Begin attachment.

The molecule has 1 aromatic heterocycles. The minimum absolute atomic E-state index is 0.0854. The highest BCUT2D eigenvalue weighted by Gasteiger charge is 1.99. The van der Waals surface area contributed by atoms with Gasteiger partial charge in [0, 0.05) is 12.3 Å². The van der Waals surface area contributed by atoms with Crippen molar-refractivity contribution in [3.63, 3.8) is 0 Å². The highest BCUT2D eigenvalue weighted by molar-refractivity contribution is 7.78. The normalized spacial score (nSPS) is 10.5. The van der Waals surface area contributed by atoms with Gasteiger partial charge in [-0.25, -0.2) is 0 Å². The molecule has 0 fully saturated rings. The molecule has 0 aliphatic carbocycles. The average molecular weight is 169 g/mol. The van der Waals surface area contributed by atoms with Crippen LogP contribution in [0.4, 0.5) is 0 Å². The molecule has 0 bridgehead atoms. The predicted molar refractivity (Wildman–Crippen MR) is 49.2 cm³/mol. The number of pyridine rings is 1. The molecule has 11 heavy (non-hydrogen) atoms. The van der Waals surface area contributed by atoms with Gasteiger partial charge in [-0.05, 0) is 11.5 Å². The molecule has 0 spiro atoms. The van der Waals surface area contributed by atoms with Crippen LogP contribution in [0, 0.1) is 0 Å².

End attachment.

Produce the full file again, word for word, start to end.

The molecule has 1 aromatic heterocycles. The minimum absolute atomic E-state index is 0.0854. The highest BCUT2D eigenvalue weighted by Gasteiger charge is 1.99. The van der Waals surface area contributed by atoms with Gasteiger partial charge in [0, 0.05) is 12.3 Å². The van der Waals surface area contributed by atoms with Crippen molar-refractivity contribution in [3.63, 3.8) is 0 Å². The highest BCUT2D eigenvalue weighted by molar-refractivity contribution is 7.78. The normalized spacial score (nSPS) is 10.5. The van der Waals surface area contributed by atoms with Gasteiger partial charge in [-0.25, -0.2) is 0 Å². The molecule has 0 fully saturated rings. The molecule has 0 aliphatic carbocycles. The average molecular weight is 169 g/mol. The van der Waals surface area contributed by atoms with Crippen LogP contribution in [0.4, 0.5) is 0 Å². The molecule has 0 bridgehead atoms. The predicted molar refractivity (Wildman–Crippen MR) is 49.2 cm³/mol. The number of pyridine rings is 1. The molecule has 11 heavy (non-hydrogen) atoms. The van der Waals surface area contributed by atoms with Gasteiger partial charge in [-0.05, 0) is 11.5 Å². The molecule has 0 spiro atoms. The van der Waals surface area contributed by atoms with Crippen LogP contribution in [0, 0.1) is 0 Å².